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How to make a powerful impression

November 2019 issue

How to make a powerful impression

Make an impact

Behavioral expert Vanessa Van Edwards will deliver the closing keynote address at Imaging USA 2020.
© Maggie Kirkland
Behavioral expert Vanessa Van Edwards will deliver the closing keynote address at Imaging USA 2020.

Do you make a trustworthy first impression? Do your clients know you have their back? Do they love working with you so much they can’t wait to book you again? Vanessa Van Edwards is an expert in human behavior with a blockbuster TED talk to her credit. She’s developed science-based tactics to help people improve their interpersonal communication skills, which is what client interaction is all about for entrepreneurs.

Van Edwards will deliver the closing keynote address at Imaging USA 2020 in January. In the meantime, we asked her to share some best practices for wooing a client over and over again along the customer service journey. 

First five minutes

Whether it’s an in-person consultation, a random introduction at an event, or the first five minutes you’re face to face with a paying client, the main thing to establish during those initial fleeting moments is trust. And trust is best gained through open body language.

Are you loaded down with camera gear or a laptop bag when you arrive to your meeting? “We have to be really careful of that. You can close yourself off,” says Van Edwards. If your hands are full, quickly put down the gear, open your stance, and approach your client with a handshake. So you are literally reaching out, she says. “All those things they say about hands are true,” says Van Edwards. People instinctively distrust a stranger who hides their hands—crossing them, putting them in their pockets, clenching them behind their backs—she says. So outstretching your hand as soon as you make eye contact with the person is extremely important in establishing trust.

First five hours

After you’ve passed that five-minute mark, it’s time to convince your client they’d like to spend five hours with you. They’re now assessing whether you’re on their side, whether you’ll fight for their goals and needs, says Van Edwards.

This is when word mirroring is most effective. As much as it makes sense, use the same words your client is using. Let’s say your prospective wedding client says, “I’m so excited about my wedding. It’s a really special day, but I’m just really worried that we won’t get all the photos we need.” Do not respond back by talking about how beautiful your photography is, as that’s clearly not top of mind for the client. The significant words she’s used are “special,” “worried,” and “need.” So mirror those words in your response while addressing her concerns: Say, “Don’t worry. This is your special day. We will capture all the photos you need of you and your family. We’ll take your worries away from you and worry about them for you.”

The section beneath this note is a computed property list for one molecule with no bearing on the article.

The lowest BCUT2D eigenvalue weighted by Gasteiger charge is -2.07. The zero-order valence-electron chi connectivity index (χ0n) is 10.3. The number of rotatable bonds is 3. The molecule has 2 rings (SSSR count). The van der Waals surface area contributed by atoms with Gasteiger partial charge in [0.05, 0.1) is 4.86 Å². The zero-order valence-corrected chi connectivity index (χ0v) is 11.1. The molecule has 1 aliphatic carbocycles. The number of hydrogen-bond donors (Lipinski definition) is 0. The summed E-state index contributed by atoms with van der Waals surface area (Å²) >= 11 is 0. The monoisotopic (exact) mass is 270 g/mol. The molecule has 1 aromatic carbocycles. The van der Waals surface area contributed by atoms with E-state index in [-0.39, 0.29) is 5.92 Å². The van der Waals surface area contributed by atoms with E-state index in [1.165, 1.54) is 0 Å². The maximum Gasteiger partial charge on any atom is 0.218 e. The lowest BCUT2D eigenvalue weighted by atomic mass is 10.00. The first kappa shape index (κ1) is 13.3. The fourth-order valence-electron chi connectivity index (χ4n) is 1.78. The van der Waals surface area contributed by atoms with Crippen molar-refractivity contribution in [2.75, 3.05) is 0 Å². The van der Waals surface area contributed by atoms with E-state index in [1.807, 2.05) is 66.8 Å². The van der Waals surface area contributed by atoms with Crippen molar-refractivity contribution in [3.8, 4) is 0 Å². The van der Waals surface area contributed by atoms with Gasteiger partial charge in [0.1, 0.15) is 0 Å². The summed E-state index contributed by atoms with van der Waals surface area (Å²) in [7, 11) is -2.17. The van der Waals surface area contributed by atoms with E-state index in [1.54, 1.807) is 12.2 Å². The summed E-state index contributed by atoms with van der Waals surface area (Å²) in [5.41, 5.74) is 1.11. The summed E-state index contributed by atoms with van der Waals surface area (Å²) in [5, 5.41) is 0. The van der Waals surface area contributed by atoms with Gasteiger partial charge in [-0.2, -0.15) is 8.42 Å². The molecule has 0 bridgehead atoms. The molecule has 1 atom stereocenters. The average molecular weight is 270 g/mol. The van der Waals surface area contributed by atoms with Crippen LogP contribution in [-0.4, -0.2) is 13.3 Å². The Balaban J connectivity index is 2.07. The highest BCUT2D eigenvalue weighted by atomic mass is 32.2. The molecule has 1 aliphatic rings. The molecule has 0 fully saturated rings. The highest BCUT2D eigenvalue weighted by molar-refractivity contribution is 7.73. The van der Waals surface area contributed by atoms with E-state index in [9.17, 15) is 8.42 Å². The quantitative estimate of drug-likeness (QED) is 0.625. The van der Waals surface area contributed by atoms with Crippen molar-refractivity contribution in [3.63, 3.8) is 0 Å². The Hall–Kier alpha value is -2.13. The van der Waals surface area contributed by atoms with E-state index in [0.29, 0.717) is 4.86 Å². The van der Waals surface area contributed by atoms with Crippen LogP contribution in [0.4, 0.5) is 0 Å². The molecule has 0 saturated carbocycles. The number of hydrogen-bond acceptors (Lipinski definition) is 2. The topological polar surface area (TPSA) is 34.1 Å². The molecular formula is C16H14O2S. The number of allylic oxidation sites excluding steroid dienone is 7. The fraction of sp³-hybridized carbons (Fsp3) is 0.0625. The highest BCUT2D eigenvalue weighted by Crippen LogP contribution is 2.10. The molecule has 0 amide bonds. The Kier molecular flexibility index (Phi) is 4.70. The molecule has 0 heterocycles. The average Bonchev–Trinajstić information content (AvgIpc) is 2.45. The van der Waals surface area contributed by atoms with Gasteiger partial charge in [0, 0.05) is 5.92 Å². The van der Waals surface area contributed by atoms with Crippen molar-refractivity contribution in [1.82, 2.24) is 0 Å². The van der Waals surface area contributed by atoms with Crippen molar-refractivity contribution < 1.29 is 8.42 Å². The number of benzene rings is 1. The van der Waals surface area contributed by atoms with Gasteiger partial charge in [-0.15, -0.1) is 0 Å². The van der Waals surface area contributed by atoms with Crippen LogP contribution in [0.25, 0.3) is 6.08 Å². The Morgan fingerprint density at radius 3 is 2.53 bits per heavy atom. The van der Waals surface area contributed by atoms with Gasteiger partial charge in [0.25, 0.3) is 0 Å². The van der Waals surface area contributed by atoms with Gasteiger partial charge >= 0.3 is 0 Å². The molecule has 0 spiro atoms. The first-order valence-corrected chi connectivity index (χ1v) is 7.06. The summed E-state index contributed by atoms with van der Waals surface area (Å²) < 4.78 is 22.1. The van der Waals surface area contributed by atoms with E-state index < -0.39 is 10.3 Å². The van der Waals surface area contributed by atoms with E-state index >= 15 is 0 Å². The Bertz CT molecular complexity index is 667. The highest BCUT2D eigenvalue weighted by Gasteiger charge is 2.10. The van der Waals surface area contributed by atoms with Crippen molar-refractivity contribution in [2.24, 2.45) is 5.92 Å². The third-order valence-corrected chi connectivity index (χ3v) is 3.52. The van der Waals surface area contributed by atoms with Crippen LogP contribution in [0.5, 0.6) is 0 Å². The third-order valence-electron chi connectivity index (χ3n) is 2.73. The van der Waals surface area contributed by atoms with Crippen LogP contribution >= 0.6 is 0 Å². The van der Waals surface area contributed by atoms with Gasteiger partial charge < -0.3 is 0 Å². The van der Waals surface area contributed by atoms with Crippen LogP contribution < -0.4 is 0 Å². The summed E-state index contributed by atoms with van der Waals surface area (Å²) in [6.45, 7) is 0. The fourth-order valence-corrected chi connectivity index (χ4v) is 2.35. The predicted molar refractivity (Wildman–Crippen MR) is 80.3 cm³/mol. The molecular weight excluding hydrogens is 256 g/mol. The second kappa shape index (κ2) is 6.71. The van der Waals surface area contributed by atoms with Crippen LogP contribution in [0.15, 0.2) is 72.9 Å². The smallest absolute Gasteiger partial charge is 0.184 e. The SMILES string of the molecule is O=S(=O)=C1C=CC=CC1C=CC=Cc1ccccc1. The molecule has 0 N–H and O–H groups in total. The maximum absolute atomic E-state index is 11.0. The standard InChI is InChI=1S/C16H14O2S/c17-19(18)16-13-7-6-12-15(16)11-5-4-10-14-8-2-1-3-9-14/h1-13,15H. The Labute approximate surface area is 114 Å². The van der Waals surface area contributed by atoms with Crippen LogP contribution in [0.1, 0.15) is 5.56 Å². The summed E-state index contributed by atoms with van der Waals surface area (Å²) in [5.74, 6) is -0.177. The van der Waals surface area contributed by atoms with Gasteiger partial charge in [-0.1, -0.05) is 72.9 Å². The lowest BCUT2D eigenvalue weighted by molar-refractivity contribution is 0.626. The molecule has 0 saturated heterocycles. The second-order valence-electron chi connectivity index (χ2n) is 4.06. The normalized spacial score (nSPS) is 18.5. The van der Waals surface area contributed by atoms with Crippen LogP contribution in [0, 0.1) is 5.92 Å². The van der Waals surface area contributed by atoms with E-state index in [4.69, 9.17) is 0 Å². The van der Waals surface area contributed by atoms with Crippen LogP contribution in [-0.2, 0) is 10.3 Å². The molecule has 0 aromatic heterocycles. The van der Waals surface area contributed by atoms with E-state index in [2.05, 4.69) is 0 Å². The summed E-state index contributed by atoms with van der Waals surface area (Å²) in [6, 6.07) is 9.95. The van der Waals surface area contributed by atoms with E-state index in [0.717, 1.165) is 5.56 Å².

First five days

Once a client has agreed to work with you, it’s time to ensure their experience is so wonderful they’re basking in the glow of it for days and are inspired to book you again as well as sing your praises to friends. “This is the hardest part,” Van Edwards says. “Most people don’t make it past the first two levels.” The best way to reach this level of client satisfaction is to become adept at predicting clients’ needs, especially the ones they are reluctant to voice. That can be as simple as saying, “Hey, I noticed you have been in those high heels for a long time. Can we do a couple of seated photos and then we can come back to the standing photos?”

Needs are often easy to anticipate, Van Edwards notes. It’s just a matter of thinking about the timing and context of your sessions as well as the potential benefit of breaks or emotional recharges. And it’s well worth the effort. “When someone predicts a need before it’s said out loud, it feels like the greatest human experience.”   

Amanda Arnold is associate editor of Professional Photographer. 

Tags: customer experiencecustomer serviceimaging usa

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